What Is the Emergency Heat Setting?

Updated: Jun. 05, 2023

In cold climates, homes with heat pumps often have an emergency heat setting on the thermostat. If the pump fails, EM heat can take over.

Heat pumps work more efficiently than furnaces, but they don’t actually produce heat. Instead, they transfer heat from outdoors to indoors via a refrigeration system similar to that in an air conditioner or refrigerator.

A heat pump draws about 3,000 watts of electrical power compared to 10,000 watts or more for an electric furnace, which is why the federal government provides subsidies for new heat pump installations.

However, heat pump performance suffers in cold weather, when there isn’t as much warmth in the surrounding air. In cold climates, heat pumps usually come with auxiliary heaters, i.e. resistive heating strips or elements that automatically turn on when the room temperature remains consistently lower than the thermostat setting.

Many homeowners aren’t aware the auxiliary heat has switched on until they get their monthly electricity bill. Because resistive heat consumes more electricity than a heat pump compressor, the bill is higher than normal.

If you have a new heat pump, you might also be unaware of another backup function called emergency heat (aka EM heat). This is different from auxiliary heat, and it’s critical in case the heat pump stops working or the coils ice over. In cold weather, the likelihood of that happening is higher than you might think.

What Is Emergency Heat?

Not all heat pumps come with emergency heat. You find it more in northern climates.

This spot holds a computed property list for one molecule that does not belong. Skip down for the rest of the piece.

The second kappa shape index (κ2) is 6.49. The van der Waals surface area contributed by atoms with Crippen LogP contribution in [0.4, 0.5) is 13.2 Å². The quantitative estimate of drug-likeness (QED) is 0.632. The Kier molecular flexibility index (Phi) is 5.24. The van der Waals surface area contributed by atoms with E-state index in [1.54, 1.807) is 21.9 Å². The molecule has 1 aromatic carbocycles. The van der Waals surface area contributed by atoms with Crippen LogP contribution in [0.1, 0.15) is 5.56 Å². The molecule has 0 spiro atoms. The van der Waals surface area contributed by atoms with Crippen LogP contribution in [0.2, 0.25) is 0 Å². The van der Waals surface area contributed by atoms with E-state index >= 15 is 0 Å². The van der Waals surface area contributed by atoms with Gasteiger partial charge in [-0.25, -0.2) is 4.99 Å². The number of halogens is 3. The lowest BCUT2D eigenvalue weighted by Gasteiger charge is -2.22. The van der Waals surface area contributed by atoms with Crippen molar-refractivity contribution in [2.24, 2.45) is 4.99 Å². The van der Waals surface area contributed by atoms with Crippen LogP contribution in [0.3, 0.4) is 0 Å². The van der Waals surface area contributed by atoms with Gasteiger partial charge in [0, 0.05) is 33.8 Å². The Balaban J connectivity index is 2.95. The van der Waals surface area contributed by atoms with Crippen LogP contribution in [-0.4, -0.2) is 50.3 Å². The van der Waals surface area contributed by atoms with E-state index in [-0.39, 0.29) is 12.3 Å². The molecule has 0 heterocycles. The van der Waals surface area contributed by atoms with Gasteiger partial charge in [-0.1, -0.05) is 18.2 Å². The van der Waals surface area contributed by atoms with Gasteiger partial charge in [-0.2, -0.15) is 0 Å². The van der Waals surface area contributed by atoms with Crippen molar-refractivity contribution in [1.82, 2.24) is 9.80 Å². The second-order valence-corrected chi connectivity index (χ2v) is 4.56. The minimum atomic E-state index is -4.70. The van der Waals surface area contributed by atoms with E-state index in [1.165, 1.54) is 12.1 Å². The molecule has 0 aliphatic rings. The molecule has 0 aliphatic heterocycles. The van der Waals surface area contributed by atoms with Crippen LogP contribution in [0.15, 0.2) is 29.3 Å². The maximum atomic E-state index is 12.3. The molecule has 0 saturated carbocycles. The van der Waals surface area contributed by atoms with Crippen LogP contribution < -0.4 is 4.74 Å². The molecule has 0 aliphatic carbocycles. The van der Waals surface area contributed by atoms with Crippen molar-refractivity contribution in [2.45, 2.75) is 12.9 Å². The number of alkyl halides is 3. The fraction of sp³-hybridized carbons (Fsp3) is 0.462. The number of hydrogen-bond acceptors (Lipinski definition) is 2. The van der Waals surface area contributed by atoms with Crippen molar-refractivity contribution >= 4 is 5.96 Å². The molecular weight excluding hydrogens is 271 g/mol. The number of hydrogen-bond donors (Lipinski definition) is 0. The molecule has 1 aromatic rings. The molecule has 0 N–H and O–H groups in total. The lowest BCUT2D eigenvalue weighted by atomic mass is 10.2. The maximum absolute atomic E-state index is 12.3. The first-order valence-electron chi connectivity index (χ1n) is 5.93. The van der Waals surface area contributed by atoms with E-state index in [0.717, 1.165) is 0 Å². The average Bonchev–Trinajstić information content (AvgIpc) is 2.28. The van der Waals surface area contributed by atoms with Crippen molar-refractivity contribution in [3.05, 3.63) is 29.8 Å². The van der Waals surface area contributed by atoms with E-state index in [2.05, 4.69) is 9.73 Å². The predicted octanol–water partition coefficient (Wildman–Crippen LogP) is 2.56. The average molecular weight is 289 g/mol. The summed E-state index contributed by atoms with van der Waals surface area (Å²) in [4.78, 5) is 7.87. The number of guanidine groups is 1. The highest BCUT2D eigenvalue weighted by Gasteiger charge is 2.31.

A heat pump with emergency heat features a backup system. This usually consists of electric heating elements but also can be powered by natural gas or oil. Unlike auxiliary heat, emergency heat must be turned on and off manually. A setting on the thermostat, usually labeled E or EM, lets you to do this.

As the name suggests, emergency heat mode is for emergencies only. It’s not a comfort setting, although in extremely cold weather you may be forced to use it that way.

When you experience a problem with the heat pump, EM heat provides the warmth you need to stay comfortable while you fix the issue. A furnace, even one burning gas or oil, consumes more fuel than a heat pump, so you don’t want to keep your system in emergency heat mode longer than you have to.

What Does the Emergency Heat Setting Do?

When you manually select EM heat, the heat pump compressor shuts down and the backup system takes over. The blower in the air handler keeps working normally with heat generated from an electric heating element or a gas or oil burner, not heat transferred from outdoors. So your heating system becomes a furnace.

Your system will stay in EM heat mode until you manually switch it off. When that happens, the furnace shuts down, the heat pump compressor starts up and the condenser coils resume supplying heat to the air handler.

When To Use Emergency Heat

The cost of emergency heat is dramatically higher than normal. If you’re spending a little more than $30 a week to run your heat pump, your weekly energy costs on EM heat could rise to as much as $200.

Besides that, the backup system isn’t a full-fledged furnace. Using it for an extended period puts a strain on it that could significantly reduce its service life. Keeping this in mind, here are some circumstances where you might use the emergency heat setting:

  • The coils ice over: When the heat pump is engaged, the outdoor coils get cold and force moisture from the air to condense. When the temperature is cold, the condensate can turn to ice. Ice prevents the coil from absorbing heat, so the house may always feel cold. The emergency heat mode keeps the house warm while you de-ice the coil with hot water, a hair dryer or some other safe, sure method.
  • Damage to the heat pump: During a storm, a tree branch could fall and damage the outdoor unit. Use emergency heat to stay warm while you have the unit repaired. Similarly, if something else goes wrong with the system (perhaps the compressor fails), emergency heat will keep you warm until the HVAC technician arrives.
  • Extremely cold weather: In really cold temperatures, the heat pump may not keep the house warm, even with auxiliary heat. Use emergency heat until the cold snap is over.